Floodwaters from heavy rains swamped five countries in Europe and threatened others, leaving at least eight people dead and nine missing.
Germany, Austria, Poland, Switzerland and the Czech Republic have been affected, with officials in the Czech capital, Prague, closing the subway system, evacuating thousands of homes and warning other people not to come into the city. Slovakia and Hungary were preparing flood defenses on the Danube River.
In Germany, rain levels that reached record highs in May contributed to widespread flooding across southern and eastern parts of the country.
In the southern state of Bavaria, more than 20,000 firefighters and other rescue workers were battling rising water levels, especially in the southeast. The historic cities of Passau and Rosenheim declared states of emergency.
Water in Passau, which is surrounded by three rivers, was at record levels, Bavarian Interior Minister Joachim Herrmann said. “The situation is … dramatic.”
Rescue workers and volunteers were filling sandbags, erecting temporary water barriers and helping to evacuate homes Monday morning, according to Passau’s crisis management team.
The German Army deployed more than 1,000 soldiers to Saxony and 600 to Bavaria to help with rescue and protection measures, and the air force sent helicopters to help with evacuations, officials said. Chancellor Angela Merkel planned to travel to the worst-hit areas on Tuesday.
In the eastern German state of Thuringia, more than 7,000 people had to spend the night in temporary shelters.
In the Czech Republic, six people were dead and five were missing, despite more than 14,000 firefighters evacuating the homes of 7,000 people and carrying out 256 rescues, said national Fire and Rescue service spokeswoman Nicole Zaoralová.
Spring showers are unrelenting in areas of Europe where days of rain have sparked serious flooding. NBCNews.com’s Dara Brown reports.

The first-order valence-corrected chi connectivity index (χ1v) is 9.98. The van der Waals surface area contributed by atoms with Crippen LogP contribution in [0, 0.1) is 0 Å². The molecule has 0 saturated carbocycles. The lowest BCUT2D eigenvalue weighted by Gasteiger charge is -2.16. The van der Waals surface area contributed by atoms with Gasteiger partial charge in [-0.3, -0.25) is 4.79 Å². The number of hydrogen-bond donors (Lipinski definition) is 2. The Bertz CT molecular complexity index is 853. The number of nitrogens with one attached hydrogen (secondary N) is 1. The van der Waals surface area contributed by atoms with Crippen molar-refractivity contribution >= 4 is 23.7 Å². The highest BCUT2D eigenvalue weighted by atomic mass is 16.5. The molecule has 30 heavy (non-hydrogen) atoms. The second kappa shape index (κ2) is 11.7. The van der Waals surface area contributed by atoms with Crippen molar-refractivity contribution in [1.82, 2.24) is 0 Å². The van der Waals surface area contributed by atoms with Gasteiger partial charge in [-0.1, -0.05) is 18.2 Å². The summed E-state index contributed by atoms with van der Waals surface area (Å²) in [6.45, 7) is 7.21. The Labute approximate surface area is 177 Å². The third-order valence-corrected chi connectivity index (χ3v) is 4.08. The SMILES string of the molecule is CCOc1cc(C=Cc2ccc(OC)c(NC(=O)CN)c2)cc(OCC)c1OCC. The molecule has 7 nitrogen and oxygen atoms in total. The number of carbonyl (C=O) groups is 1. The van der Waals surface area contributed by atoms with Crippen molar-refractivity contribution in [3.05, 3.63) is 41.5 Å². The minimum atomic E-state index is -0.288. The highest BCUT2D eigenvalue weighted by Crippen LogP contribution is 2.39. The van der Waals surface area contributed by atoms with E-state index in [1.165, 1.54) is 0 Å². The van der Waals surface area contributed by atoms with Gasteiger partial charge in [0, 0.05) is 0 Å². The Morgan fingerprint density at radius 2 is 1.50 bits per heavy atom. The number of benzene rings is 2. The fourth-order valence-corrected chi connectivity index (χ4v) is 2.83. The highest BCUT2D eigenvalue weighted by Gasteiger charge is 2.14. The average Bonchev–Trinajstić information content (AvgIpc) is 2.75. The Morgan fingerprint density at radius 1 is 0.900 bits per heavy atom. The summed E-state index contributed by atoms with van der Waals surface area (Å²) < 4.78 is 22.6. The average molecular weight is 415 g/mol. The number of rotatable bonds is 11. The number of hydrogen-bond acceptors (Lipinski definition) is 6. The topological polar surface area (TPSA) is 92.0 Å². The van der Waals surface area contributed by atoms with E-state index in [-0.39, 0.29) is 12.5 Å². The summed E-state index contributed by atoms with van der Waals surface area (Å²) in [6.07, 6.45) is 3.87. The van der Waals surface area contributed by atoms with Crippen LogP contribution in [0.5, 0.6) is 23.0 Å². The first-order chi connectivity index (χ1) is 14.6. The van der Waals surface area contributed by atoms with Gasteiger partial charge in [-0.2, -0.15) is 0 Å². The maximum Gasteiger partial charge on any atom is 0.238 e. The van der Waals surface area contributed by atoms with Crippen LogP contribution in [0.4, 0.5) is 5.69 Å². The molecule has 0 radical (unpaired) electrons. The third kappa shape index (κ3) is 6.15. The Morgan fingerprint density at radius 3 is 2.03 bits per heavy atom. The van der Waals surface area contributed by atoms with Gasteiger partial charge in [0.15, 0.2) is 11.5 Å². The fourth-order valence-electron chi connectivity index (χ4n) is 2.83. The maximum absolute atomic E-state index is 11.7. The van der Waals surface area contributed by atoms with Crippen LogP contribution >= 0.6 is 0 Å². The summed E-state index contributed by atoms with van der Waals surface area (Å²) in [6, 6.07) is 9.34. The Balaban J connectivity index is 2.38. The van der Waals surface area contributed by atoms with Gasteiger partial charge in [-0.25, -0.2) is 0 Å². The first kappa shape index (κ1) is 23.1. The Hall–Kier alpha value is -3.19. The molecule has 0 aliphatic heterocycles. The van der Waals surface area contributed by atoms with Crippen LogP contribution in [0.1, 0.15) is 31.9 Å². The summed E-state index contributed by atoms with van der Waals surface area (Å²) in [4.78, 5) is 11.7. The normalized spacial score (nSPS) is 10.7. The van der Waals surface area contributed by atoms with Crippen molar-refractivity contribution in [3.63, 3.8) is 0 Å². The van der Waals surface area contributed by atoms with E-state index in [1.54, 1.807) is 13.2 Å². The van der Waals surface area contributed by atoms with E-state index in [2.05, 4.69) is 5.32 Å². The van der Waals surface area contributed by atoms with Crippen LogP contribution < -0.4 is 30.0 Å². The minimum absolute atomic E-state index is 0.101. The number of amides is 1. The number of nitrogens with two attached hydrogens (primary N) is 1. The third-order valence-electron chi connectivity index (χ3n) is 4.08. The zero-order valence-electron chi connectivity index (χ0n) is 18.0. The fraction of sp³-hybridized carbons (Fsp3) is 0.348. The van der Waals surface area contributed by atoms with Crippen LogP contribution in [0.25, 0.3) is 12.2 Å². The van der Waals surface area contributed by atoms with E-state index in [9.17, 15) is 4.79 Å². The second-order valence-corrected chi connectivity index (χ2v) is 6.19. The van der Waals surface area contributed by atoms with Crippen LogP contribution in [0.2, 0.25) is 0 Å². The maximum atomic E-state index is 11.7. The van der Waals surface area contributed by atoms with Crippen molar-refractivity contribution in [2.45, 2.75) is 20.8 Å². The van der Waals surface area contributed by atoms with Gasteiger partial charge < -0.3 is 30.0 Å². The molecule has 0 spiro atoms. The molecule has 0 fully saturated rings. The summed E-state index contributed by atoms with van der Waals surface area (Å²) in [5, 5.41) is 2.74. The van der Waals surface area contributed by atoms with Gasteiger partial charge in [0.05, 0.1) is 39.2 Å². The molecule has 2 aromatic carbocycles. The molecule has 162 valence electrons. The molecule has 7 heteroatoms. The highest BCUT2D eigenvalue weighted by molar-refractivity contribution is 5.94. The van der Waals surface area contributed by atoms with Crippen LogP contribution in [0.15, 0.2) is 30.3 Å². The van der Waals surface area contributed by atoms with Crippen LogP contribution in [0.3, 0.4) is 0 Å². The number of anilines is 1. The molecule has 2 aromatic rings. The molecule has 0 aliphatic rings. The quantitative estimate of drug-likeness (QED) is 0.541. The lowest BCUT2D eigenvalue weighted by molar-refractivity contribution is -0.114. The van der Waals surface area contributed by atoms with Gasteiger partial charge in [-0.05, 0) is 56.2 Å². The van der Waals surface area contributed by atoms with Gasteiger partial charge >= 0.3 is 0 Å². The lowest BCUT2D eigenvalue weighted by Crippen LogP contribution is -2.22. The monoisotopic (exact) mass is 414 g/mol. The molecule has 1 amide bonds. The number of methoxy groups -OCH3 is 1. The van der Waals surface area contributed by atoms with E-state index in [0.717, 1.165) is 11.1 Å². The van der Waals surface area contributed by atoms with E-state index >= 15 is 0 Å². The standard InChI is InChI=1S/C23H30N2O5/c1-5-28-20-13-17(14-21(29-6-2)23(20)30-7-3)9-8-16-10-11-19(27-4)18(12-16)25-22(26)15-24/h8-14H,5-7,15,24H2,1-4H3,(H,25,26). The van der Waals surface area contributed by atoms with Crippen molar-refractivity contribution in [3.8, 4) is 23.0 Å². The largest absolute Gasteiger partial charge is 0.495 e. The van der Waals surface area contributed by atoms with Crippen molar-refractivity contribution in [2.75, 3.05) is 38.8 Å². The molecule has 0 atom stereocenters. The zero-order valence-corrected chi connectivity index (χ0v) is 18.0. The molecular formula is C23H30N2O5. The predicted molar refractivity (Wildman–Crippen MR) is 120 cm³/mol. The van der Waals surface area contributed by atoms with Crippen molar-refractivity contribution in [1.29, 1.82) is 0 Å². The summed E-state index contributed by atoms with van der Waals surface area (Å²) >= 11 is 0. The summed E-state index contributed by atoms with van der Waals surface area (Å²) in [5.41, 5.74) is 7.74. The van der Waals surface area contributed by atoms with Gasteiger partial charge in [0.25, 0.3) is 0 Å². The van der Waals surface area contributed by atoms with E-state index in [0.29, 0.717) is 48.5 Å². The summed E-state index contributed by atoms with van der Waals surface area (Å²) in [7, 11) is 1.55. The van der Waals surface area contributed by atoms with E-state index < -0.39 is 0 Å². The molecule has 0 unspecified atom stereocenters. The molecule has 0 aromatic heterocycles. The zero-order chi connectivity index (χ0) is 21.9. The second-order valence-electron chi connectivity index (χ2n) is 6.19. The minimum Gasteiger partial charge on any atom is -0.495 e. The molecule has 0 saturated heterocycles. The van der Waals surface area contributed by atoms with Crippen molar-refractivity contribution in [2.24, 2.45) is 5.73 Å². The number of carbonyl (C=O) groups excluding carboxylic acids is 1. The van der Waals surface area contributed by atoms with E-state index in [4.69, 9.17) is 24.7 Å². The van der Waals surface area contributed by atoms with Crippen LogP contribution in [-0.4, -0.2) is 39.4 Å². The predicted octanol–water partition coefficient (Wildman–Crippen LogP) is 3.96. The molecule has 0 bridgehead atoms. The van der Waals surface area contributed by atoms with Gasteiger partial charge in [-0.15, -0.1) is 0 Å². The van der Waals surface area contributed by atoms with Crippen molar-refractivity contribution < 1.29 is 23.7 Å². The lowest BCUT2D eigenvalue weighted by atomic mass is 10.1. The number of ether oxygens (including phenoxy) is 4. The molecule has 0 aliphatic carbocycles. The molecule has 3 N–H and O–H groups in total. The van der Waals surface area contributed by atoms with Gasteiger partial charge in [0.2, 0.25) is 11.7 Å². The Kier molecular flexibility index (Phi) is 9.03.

Czech officials declared a state of emergency and closed the subway system in Prague for the first time since devastating floods struck in 2002. People were urged not to travel to the capital, as waters of the Vltava River reached critical levels and threatened the city’s ancient center. “The situation in Prague is still not stabilized,” Zaoralová said.
“We have problems in the whole area of the Czech Republic, especially Bohemia,” an Interior Ministry spokesman said. “We are hoping that it will not be as bad as it was in 2002.”
In Austria, two people died, including a cleanup worker killed in a mudslide near Salzburg. Three more were reported missing.
Train lines in many parts of northwest Austria were suspended Sunday due to landslides. In just two days, Austria had experienced as much rain as it normally would in two months, the Austrian meteorological center said.
This weekend saw many southern German towns struck particularly hard. “In the past three days, more than 400 liters of rain per square meter [about 10 gallons per square foot] were measured in many regions that border the Alps,” meteorologist Klaus Lessmann from German public broadcaster ZDF said.
The German Weather Service, DWD, reported Monday that Germany had not seen such extreme soil moisture in the past 50 years.
“Many fields are completely saturated and cannot hold more water,” Johanna Anger from the DWD said.
Many residents in affected towns and villages were without power overnight and as a precautionary measure, many schools were kept closed on Monday.
Evacuations were also taking place in Poland and Switzerland.